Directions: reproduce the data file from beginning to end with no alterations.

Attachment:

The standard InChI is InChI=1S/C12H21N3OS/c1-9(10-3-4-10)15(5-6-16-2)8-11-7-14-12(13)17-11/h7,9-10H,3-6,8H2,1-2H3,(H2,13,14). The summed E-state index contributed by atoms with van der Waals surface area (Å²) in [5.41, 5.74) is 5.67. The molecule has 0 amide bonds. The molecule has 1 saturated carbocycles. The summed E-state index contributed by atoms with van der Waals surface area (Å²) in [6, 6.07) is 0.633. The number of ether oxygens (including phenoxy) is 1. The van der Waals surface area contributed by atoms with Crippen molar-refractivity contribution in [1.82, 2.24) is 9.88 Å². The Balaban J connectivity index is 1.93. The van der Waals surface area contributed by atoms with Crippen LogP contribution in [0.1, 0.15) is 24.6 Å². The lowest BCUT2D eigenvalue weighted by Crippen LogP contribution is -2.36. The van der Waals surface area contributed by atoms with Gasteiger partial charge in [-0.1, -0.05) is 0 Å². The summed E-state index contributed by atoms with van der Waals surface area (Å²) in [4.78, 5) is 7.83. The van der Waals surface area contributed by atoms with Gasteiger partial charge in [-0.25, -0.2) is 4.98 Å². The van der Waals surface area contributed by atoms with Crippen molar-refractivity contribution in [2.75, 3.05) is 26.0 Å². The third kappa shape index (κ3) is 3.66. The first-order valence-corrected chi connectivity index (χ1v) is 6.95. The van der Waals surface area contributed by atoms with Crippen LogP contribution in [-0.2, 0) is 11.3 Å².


The standard InChI is InChI=1S/C12H21N3OS/c1-9(10-3-4-10)15(5-6-16-2)8-11-7-14-12(13)17-11/h7,9-10H,3-6,8H2,1-2H3,(H2,13,14). The summed E-state index contributed by atoms with van der Waals surface area (Å²) in [5.41, 5.74) is 5.67. The molecule has 0 amide bonds. The molecule has 1 saturated carbocycles. The summed E-state index contributed by atoms with van der Waals surface area (Å²) in [6, 6.07) is 0.633. The number of ether oxygens (including phenoxy) is 1. The van der Waals surface area contributed by atoms with Crippen molar-refractivity contribution in [1.82, 2.24) is 9.88 Å². The Balaban J connectivity index is 1.93. The van der Waals surface area contributed by atoms with Crippen LogP contribution in [0.1, 0.15) is 24.6 Å². The lowest BCUT2D eigenvalue weighted by Crippen LogP contribution is -2.36. The van der Waals surface area contributed by atoms with Gasteiger partial charge in [-0.1, -0.05) is 0 Å². The summed E-state index contributed by atoms with van der Waals surface area (Å²) in [4.78, 5) is 7.83. The van der Waals surface area contributed by atoms with Gasteiger partial charge in [-0.25, -0.2) is 4.98 Å². The van der Waals surface area contributed by atoms with Crippen molar-refractivity contribution in [2.75, 3.05) is 26.0 Å². The third kappa shape index (κ3) is 3.66. The first-order valence-corrected chi connectivity index (χ1v) is 6.95. The van der Waals surface area contributed by atoms with Crippen LogP contribution in [-0.2, 0) is 11.3 Å².